Prince Johann I.
Prince Johann I fought against revolutionary France in the Coalition Wars and against Napoleon between 1805 and 1809. In 1806, Napoleon accepted the Principality of Liechtenstein into the Confederation of the Rhine, thus laying the foundation for the country's sovereignty.
Prince Johann I (life dates: 1760-1836) began his career at the age of 22 as a lieutenant in the imperial army. He was quickly promoted and only eight years later took part in the second russian-austrian Turkish War (1787-1792) with the rank of colonel. The Prince also fought in the Napoleonic Wars and exerted not least also a strong influence on Austria's fate at the negotiating table. His work was decisive for the conclusion of the Peace of Pressburg after the Battle of Austerlitz (1805) and led, albeit less successfully, the negotiations that led to the Peace of Schönbrunn after the disastrous defeat of the Austrian army at the Battle of Wagram (1809).
In 1810, he ended his military career with the rank of field marshal and subsequently shifted his activities to the administration and management of the estates.
He arranged for the Princely Collections to be transferred from the City Palace in the Bankgasse to the Garden Palace in Rossau. From 1810, the palace was open to the public for a fee and now called the Gallery Building. Prince Johann I invested in agriculture and forestry, reorganised the administration and created a modern estate.
Fondness for garden art
Prince Johann I also left his mark on the art of gardening. On his estates as well as in Vienna he had park landscapes laid out according to the English model.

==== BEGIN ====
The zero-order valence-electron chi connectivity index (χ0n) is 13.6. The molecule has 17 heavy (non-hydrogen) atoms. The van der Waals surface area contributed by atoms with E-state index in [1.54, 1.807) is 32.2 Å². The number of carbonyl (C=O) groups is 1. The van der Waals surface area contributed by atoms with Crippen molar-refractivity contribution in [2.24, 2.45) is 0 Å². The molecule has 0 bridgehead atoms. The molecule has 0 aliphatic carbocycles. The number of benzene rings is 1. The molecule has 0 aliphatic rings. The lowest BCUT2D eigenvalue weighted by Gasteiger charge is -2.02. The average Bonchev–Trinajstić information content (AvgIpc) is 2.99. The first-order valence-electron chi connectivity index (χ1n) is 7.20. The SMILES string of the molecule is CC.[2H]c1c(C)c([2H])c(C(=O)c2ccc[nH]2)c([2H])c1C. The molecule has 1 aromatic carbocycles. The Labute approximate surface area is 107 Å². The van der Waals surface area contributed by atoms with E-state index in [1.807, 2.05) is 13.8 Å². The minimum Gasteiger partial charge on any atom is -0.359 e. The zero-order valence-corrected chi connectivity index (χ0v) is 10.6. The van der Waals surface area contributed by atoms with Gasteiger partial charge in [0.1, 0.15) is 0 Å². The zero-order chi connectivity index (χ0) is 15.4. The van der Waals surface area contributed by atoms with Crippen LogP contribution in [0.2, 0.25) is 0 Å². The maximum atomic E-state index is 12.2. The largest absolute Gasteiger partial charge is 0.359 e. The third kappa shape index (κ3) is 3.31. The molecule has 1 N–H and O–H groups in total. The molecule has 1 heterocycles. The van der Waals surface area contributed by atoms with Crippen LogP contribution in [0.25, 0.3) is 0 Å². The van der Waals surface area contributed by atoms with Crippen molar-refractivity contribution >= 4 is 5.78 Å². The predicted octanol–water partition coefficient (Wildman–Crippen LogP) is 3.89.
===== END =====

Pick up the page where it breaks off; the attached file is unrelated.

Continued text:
Constitution of the Principality of Liechtenstein
In 1806, Napoleon accepted the Principality of Liechtenstein into the Confederation of the Rhine, thereby laying the foundation for the country's sovereignty. At the Congress of Vienna, which decided on the political reorganisation of Europe after the devastation of the Napoleonic Wars, the Principality of Liechtenstein was also admitted as a sovereign member of the German Confederation, which was founded on 8 June 1815 (during the Congress) as a political union of all German states.
Admission to the German Confederation meant a second confirmation of Liechtenstein's state sovereignty. In the country itself, jurisdiction and administration were modernised and in 1818 Prince Johann I gave the principality a Landständische constitution.
Prince Alois II.
1836 – 1858
Prince Alois II was the first reigning prince to visit the Principality of Liechtenstein in person (in the years 1842 und 1847). In 1849, he issued a provisional constitution for Liechtenstein.
Prince Alois II (life dates: 1796-1858) was initially educated by the French priest Abbe Werner. Afterwards, specialist scholars took over his education in various disciplines. Among them was Leopold Trautmann, professor of agriculture at the University of Vienna, and eminent philosopher of history Friedrich von Schlegel.
Like his father and grandfather, the prince continued to modernise his estates and reorganised the administration.
First agricultural school of the monarchy
Thus, the first agricultural school of the Monarchy was established on his property. Prince Alois II was also active in the Imperial and Royal Agricultural Society in Vienna, of which he was president from 1849 to 1858. This activity was also associated with significant innovations and reforms.
Patron, diplomat and art lover